Imagine this: You’re sitting down to apply to a number of jobs or internships in your field and you keep pausing every time you see the 3.5+ GPA requirement. You’re good at what you do, you’re going to make an amazing scientist, engineer, mathematician, technologist, but you’re not sure if you should apply to a role where you don’t meet the minimum GPA requirement . Perhaps you’ve already experienced rejection because of your GPA and lack of experience in your field. This is the reality for a fair number of LGBTQ+ students and professionals in the STEM fields. Aside from the expected challenges of pursuing a STEM degree, students who are a part of the LGBTQ+ community may also be dealing with coming out, mental health needs, homelessness / being cut off from family members, working multiple jobs to survive, and many other challenges that come with being “othered” in a society that doesn’t often value differences. Whether you are an employer, recruiter, or a potential mentor, learning to reframe the metrics by which a prospective employee is judged could mean the difference between an applicant’s entry into STEM or dropout and redirection.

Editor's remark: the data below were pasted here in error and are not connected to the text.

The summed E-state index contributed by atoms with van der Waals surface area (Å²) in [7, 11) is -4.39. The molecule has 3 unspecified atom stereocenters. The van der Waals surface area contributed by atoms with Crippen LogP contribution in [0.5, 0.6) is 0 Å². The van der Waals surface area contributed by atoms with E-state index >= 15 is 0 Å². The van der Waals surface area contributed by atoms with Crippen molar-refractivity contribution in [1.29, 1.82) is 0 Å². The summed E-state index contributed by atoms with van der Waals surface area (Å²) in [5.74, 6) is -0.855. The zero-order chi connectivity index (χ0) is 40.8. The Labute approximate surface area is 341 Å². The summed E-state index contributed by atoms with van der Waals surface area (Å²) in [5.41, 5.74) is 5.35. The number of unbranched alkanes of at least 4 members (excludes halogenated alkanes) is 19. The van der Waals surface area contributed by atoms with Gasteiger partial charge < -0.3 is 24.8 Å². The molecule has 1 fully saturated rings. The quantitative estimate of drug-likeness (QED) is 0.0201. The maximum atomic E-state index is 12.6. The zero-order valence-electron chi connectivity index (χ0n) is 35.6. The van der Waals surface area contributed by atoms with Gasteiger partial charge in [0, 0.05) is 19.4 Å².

Exploring Gender Beyond the Binary